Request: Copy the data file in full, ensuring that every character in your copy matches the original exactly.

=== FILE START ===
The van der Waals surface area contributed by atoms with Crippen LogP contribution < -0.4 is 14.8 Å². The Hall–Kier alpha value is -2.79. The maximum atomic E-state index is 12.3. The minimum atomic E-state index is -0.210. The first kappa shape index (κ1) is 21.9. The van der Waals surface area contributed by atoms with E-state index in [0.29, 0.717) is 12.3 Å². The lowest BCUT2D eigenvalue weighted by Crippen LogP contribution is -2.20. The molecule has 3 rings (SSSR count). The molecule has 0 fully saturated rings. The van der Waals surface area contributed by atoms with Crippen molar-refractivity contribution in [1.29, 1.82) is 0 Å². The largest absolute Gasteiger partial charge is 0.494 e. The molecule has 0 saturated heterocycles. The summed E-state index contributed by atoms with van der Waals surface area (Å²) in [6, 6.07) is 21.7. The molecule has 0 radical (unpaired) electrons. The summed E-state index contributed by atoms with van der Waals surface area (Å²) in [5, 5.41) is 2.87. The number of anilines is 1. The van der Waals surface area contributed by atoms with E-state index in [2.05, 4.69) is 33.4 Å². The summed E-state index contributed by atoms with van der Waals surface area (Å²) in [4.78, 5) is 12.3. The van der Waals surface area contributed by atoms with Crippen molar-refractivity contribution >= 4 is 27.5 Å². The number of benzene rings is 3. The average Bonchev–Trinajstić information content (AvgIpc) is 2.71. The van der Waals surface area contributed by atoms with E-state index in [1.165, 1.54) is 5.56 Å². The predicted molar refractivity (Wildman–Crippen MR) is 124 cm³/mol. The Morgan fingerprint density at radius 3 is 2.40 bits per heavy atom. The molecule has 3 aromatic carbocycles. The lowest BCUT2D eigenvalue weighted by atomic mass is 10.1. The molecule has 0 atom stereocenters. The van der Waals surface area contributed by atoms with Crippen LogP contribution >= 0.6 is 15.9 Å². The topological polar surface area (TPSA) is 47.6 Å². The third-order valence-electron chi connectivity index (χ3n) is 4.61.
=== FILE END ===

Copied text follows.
The van der Waals surface area contributed by atoms with Crippen LogP contribution < -0.4 is 14.8 Å². The Hall–Kier alpha value is -2.79. The maximum atomic E-state index is 12.3. The minimum atomic E-state index is -0.210. The first kappa shape index (κ1) is 21.9. The van der Waals surface area contributed by atoms with E-state index in [0.29, 0.717) is 12.3 Å². The lowest BCUT2D eigenvalue weighted by Crippen LogP contribution is -2.20. The molecule has 3 rings (SSSR count). The molecule has 0 fully saturated rings. The van der Waals surface area contributed by atoms with Crippen molar-refractivity contribution in [1.29, 1.82) is 0 Å². The largest absolute Gasteiger partial charge is 0.494 e. The molecule has 0 saturated heterocycles. The summed E-state index contributed by atoms with van der Waals surface area (Å²) in [6, 6.07) is 21.7. The molecule has 0 radical (unpaired) electrons. The summed E-state index contributed by atoms with van der Waals surface area (Å²) in [5, 5.41) is 2.87. The number of anilines is 1. The van der Waals surface area contributed by atoms with E-state index in [2.05, 4.69) is 33.4 Å². The summed E-state index contributed by atoms with van der Waals surface area (Å²) in [4.78, 5) is 12.3. The van der Waals surface area contributed by atoms with Crippen molar-refractivity contribution >= 4 is 27.5 Å². The number of benzene rings is 3. The average Bonchev–Trinajstić information content (AvgIpc) is 2.71. The van der Waals surface area contributed by atoms with E-state index in [1.165, 1.54) is 5.56 Å². The predicted molar refractivity (Wildman–Crippen MR) is 124 cm³/mol. The Morgan fingerprint density at radius 3 is 2.40 bits per heavy atom. The molecule has 3 aromatic carbocycles. The lowest BCUT2D eigenvalue weighted by atomic mass is 10.1. The molecule has 0 atom stereocenters. The van der Waals surface area contributed by atoms with Crippen LogP contribution >= 0.6 is 15.9 Å². The topological polar surface area (TPSA) is 47.6 Å². The third-order valence-electron chi connectivity index (χ3n) is 4.61.